Moreover, U.S. cost cutting is forcing American-trained Indian engineers to return home, where they are expected to help India's design industry become a world-class competitor. Adds the report: "U.S. companies in India are training recent Indian graduates in chip design who work for lower wages."
With most chip manufacturing moving offshore and the number of new U.S. design centers in India growing every month, some observers also worry that U.S. companies will eventually shift research and development overseas. The Commerce report quoted one semiconductor executive as concluding: "Industry is pretty well agreed that it will."
But for the most part, the report downplayed concerns about the offshoring of R&D, saying, "There is no past evidence to suggest [the offshoring of R&D] is the case for the semiconductor industry." It noted that no R&D or design work shifted to Asia in the wake of chip assembly and test operations in the late 1970s and early 1980s. Taiwan foundries have been manufacturing chips for U.S. customers since the mid-1980s, but the report stressed that U.S. companies did not shift their R&D centers to Taiwan.
Industry groups last week either played down or dismissed the report's conclusions, claiming that it included nothing "alarming" or that hadn't already been stated elsewhere. "We cannot assume that semiconductor leadership is a birthright because the industry was developed here," said an SIA spokesman. "We have to continue to work to keep it here."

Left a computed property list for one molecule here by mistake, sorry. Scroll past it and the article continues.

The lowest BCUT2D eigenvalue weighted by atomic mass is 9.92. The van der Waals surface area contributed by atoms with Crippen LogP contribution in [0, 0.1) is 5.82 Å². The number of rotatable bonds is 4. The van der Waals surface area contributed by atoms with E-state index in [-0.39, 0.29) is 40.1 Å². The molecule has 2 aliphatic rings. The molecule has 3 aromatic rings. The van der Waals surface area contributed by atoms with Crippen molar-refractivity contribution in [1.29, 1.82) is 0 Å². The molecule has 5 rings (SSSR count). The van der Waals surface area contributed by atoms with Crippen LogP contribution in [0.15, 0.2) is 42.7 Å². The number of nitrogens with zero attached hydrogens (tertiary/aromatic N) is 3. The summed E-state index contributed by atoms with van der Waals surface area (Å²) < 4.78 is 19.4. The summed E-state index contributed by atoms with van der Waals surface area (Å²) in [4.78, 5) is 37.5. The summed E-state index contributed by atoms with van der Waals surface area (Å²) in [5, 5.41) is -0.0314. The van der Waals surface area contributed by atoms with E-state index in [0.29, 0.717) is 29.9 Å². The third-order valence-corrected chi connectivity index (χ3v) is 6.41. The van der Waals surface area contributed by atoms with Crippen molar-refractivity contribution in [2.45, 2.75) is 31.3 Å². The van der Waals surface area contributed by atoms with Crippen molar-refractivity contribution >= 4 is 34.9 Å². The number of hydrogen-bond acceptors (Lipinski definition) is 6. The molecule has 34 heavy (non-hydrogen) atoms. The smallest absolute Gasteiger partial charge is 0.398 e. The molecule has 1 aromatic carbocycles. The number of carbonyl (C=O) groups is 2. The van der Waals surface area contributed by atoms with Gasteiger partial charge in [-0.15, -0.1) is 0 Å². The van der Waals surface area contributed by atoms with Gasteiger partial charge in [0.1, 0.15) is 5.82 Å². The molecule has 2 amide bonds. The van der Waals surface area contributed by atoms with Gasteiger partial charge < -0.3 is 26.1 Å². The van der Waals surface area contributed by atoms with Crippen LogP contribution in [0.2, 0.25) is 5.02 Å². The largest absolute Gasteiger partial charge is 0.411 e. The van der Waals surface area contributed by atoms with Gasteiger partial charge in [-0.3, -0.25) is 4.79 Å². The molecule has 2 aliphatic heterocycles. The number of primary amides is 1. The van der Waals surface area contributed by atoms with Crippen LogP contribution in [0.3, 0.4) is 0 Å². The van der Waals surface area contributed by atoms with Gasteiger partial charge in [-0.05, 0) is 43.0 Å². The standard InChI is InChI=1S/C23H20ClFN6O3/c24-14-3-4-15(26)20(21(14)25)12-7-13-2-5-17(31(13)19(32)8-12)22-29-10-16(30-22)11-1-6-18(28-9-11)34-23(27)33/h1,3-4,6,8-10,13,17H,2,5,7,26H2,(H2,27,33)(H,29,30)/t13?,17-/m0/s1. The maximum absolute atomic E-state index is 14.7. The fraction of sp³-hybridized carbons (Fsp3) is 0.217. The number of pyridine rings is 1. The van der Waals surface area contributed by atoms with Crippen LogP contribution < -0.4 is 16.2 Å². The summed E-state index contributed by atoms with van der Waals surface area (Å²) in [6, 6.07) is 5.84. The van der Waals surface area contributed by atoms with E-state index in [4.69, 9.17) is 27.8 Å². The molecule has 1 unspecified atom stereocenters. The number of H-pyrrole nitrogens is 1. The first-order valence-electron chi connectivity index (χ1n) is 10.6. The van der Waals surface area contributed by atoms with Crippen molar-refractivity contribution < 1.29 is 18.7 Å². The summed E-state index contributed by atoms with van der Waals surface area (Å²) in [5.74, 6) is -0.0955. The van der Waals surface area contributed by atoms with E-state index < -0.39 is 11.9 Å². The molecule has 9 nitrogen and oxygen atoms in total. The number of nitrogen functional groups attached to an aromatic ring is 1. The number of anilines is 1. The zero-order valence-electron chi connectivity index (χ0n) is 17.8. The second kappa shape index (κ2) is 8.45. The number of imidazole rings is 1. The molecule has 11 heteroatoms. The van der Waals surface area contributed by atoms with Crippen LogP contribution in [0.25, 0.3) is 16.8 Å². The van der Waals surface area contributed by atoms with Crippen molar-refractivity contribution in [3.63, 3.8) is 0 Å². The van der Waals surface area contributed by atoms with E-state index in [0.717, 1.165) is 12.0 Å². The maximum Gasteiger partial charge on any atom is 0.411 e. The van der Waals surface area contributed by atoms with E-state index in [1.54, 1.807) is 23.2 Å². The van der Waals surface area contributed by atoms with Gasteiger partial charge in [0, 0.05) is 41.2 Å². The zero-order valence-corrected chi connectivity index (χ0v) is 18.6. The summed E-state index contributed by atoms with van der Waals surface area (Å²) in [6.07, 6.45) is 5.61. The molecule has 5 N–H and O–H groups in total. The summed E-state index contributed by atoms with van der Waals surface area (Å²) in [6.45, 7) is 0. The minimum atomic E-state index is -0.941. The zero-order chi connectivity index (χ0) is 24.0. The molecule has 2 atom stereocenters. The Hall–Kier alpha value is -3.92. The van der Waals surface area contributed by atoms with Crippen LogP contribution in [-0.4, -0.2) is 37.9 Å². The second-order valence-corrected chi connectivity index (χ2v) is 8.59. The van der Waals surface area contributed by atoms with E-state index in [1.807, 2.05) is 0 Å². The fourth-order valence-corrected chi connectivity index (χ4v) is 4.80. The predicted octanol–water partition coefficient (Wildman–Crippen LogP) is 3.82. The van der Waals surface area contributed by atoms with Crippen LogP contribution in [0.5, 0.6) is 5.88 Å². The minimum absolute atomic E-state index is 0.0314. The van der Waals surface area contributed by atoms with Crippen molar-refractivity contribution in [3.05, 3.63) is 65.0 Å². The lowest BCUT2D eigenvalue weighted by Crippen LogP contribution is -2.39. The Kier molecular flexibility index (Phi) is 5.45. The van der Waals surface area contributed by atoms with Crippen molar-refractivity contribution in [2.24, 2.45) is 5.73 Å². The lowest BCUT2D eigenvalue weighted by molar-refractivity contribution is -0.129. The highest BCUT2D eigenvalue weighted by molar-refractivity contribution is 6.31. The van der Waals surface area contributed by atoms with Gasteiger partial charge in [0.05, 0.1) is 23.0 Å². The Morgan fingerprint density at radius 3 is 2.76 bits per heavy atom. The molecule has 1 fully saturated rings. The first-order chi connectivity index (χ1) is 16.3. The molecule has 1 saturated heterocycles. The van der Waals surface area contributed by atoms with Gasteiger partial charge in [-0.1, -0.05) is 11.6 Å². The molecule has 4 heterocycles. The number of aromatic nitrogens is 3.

The migration of manufacturing, design and R&D offshore can be reversed, the SIA spokesman added. "If we do nothing and the competitive challenge of other countries increases, then this continuing migration offshore is inevitable. But if we continue to address the things we need to do long term and short term, we can continue to compete."
Offshoring has in fact benefited U.S. semiconductor companies, said Jeff Lande, ITAA's senior vice president. Advanced Micro Devices and Intel have built microprocessor-manufacturing facilities in Europe, and Texas Instruments has factories in Japan. "It's allowed them to gain access to some of the best and brightest minds in the world. It's also enabled them to leverage local markets, gain market access and increase their share of the marketplace globally," Lande argued.
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